Sort of operates as the inverse of Hiroshima Mon Amour, with the characters and their inner lives operating in service of the form rather than vice versa. As a work of surrealism I think it misses the mark in this regard. Renais’ dream world is an invention so isolated and so impersonal that it neither disrupts nor illuminates anything in the realm of identifiable reality. This is probably my main gripe, as I feel a meditation on subjects as desire-driven…
I’m remembering Angela Davis asking herself whether or not the Black Power movement had more to do with the total liberation of Black people or the sole liberation of the Black man. The Spook Who Sat by the Door most definitely falls into the latter camp, and as a film that stands solely on its political legs, falls rather flat for it.
Dixon attempts to liberate his characters from the weighted stereotypes of Blaxploitation while also operating within its framework…
This film is a lie, but it does have some merit.
Perhaps no myth has been more dangerous to young directors—or for that matter, film sets around the world—than the idea that Stanley Kubrick exerted a god-like control over every aspect of the creative process. Thankfully this film dispels that myth (itself a fundamental misunderstanding of creativity) and provides us with a look into the amount of intuition and trust that actually made Kubrick’s films come alive. It also features…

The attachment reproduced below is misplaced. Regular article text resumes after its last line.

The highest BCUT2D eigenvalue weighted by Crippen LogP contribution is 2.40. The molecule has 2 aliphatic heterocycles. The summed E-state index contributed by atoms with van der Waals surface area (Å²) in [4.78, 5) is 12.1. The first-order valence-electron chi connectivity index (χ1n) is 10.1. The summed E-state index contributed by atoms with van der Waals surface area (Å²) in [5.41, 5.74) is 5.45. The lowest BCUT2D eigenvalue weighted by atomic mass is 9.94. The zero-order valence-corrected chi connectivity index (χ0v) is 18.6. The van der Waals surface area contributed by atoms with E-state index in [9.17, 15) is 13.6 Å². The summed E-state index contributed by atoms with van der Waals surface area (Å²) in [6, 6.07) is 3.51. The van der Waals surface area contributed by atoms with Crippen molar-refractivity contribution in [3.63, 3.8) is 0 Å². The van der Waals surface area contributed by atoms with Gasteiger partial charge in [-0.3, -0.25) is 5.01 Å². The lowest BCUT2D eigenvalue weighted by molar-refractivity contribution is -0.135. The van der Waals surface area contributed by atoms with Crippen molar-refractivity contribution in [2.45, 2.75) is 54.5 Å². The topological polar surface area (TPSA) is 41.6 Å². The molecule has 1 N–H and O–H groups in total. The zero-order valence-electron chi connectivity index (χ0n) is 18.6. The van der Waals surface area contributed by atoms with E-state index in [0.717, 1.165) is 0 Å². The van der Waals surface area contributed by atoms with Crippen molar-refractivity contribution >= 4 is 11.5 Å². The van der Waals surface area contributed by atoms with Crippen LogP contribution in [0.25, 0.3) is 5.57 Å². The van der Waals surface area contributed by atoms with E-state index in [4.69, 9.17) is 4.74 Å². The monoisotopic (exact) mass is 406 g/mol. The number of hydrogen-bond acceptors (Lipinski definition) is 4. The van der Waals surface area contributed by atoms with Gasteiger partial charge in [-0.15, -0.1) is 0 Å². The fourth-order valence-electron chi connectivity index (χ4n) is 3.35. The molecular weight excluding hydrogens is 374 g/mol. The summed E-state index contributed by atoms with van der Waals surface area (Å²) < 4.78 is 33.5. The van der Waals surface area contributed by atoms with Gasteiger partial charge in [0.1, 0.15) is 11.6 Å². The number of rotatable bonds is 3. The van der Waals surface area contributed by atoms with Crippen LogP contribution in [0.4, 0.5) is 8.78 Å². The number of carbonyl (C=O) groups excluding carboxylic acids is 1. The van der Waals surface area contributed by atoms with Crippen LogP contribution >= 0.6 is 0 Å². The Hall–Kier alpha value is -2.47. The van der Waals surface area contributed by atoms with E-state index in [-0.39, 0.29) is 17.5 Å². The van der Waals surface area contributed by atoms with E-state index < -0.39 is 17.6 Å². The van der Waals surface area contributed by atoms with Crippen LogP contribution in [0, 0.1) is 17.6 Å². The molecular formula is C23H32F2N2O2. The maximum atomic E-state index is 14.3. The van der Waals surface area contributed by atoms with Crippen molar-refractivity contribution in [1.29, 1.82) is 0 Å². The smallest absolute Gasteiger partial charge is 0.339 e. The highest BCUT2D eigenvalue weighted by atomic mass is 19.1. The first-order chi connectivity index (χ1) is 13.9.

I found this painfully by-the-numbers in both content and form, with a lot of cheap emotional beats and conveniences that seemed to service the plot a lot more than the characters. The characters themselves never sink beneath their archetypes, remaining oddly soulless to me in spite of all their carefully placed tears. The ending has some potency to it, but spoils things by over indulging itself for the sake of the big moment (by doing so, missing it’s big moment). Ultimately let down by this one, but I didn’t hate it completely.
First thing: check out danne’s review, liked bellow (this site really needs an @ button), as it highlights a few reviews on this film from Black critics!!
As for me, I felt the direction here was a bit more pedestrian than the two features I’ve seen from McQueen. I know this isn’t Hunger, but I was expecting a story built upon the spirit of revolution to reflect that internal, transformative power in its form (you know, like Hunger). I…